The last defense: what it’s like to be Biola’s goalkeeper

Briana Williams and JT Addington share about the steps they each had to take to to become the goalies that they are today.

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Soccer goalkeepers senior Briana Williams and junior JT Addington share about the steps they each had to take to to become the goalies that they are today. | Aaron Fooks/THE CHIMES

Laurie Bullock and Jack Finck

Soccer goalkeepers junior JT Addington and senior Briana Williams share about the steps they each had to take to to become the goalies that they are today. | Aaron Fooks/THE CHIMES. See the full photo shoot gallery here.

 

Standing as the last line of defense in any sport could cause many athletes to crumble under the pressure. However, goalkeepers use the pressure of having all eyes on them as a way to push themselves to excel so that they can push their teammates to do the same.

ADDINGTON USES POSITION TO BACK UP TEAMMATES

The men’s goalkeeper, junior JT Addington, has started in goal for the Eagles since the beginning of the 2013 season. Addington had a 14-3-1 record while playing for Biola last year, and currently holds a record of 3-0-1 this season.

“Prior to training camp after freshman year, I wanted to have a spot,” said Addington. “So I worked really hard on different skills that I knew I needed to work on to become a starter so that going into training camp I was able to prove myself in order to get that spot.”

Addington earned the starting goalkeeper position, and helped the Eagles with a .746 save percentage. With his first year in goal, Biola reached the GSAC Championship where they lost to Concordia.

“Being goalkeeper comes with a lot of leadership,” said Addington. “It is different from a lot of spots because you can see the whole field, so other than just saving the ball it’s your job to help your teammates know where to go and kind of lead them throughout the game.”

Addington described his pregame ritual as one that helps him focus on who he plays for and why he plays the game. He reaches the left post and moves his way over to the right, and then touches the ground and jumps up to touch the crossbar, forming a cross.

Being the goalkeeper for a soccer team is arguably one of the most high pressured positions in sports. Addington uses this to his advantage.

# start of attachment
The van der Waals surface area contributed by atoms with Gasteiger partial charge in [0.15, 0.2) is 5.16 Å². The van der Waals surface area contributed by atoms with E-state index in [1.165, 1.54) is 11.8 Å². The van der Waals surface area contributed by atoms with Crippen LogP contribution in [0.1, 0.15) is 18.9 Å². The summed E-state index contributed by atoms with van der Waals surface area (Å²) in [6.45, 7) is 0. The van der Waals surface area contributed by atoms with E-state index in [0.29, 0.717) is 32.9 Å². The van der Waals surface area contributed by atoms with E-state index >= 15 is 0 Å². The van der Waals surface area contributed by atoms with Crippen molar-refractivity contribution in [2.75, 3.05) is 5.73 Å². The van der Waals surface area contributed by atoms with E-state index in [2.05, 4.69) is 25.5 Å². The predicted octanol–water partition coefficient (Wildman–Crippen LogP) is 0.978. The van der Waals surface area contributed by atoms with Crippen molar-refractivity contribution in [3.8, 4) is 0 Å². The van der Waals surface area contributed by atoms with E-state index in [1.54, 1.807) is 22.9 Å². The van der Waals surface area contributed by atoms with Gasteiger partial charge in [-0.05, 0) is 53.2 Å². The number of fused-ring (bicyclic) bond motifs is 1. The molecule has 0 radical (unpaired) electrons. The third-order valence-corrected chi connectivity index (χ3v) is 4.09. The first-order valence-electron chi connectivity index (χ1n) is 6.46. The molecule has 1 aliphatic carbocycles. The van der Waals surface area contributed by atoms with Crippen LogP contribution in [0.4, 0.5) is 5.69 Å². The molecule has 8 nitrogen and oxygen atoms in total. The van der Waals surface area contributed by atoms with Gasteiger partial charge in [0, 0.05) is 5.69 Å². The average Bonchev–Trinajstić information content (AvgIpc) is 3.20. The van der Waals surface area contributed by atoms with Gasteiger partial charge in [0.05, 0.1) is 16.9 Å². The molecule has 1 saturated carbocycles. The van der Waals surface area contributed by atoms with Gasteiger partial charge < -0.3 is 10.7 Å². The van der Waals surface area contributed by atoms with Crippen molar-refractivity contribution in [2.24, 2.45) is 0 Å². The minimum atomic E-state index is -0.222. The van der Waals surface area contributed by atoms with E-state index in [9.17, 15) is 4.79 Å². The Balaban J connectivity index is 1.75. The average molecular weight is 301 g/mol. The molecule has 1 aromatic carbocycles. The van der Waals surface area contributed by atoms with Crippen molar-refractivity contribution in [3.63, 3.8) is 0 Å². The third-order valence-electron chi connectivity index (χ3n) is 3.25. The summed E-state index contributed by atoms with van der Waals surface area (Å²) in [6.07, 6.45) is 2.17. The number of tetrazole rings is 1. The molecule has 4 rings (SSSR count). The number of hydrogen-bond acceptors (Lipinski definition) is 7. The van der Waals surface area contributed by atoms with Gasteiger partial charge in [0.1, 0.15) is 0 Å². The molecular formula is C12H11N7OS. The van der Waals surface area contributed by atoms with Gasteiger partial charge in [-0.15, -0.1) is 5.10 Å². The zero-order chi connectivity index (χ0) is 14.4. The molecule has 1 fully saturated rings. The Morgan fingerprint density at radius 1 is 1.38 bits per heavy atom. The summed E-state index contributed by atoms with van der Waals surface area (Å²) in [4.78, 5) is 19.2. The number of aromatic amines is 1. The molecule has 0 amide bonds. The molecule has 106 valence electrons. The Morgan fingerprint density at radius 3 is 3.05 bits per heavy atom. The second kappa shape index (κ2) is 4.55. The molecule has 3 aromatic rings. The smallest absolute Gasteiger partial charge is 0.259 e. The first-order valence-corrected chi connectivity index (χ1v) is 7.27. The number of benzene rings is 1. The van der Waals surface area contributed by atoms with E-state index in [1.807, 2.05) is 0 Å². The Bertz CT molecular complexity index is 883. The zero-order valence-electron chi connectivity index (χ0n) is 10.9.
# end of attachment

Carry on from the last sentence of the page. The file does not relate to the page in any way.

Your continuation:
“I guess the stress makes me play better,” said Addington, “like, to the best of my ability because I know there’s a lot on the line being the last defender, the last line of defense. If I am not playing my best we could go down a goal or lose the game because of how I’m playing.”

Addington hopes to continue to help the team achieve success this season and plans to help by being more aggressive, rushing at defenders out of the box more and being bigger in goal.

WILLIAMS LEARNS LIFE LESSONS FROM THE PRESSURE ON THE FIELD

For senior Briana Williams, the pressure that comes from goalkeeping has been influential to her on and off the field.

“Being a goalkeeper really makes you be more patient, and analytical and cautious as a player,” Williams said. “That’s really helped me as a player and in my life to make decisions and relate to people.”

Williams was not always a goalkeeper. She started out as a forward and made the transition to goalkeeper in club teams and high school. Williams’ experience as a forward gives her an edge to guess where the opposing team is going to strike.

Williams started in 15 games last season and had a 7-8-1 win record for the Eagles. Throughout the entire season Williams had 67 saves.

The excitement that comes with saving a shot and the encouragement from her teammates are all important to Williams, but the way soccer shaped her will stay with her after Biola.

“For me, soccer has always been an outlet for me to experience God. I feel like it’s where God is using my talents and abilities,” Williams said. “I feel like it’s knowing exactly what I’m supposed to be doing throughout my life and where I have learned a lot about myself.”

Unfortunately, a part of the game involves having goals slip by. Williams stressed the importance of making sure that the team knows that she feels alright and is ready to recover and move on.

“It’s not all about being scored on or not,” Williams said. “My identity can’t be wrapped up in that. If I can’t be the perfect keeper because God has designed me to do this, and I can learn from my mistakes and grow with my team as I support them and they support me.

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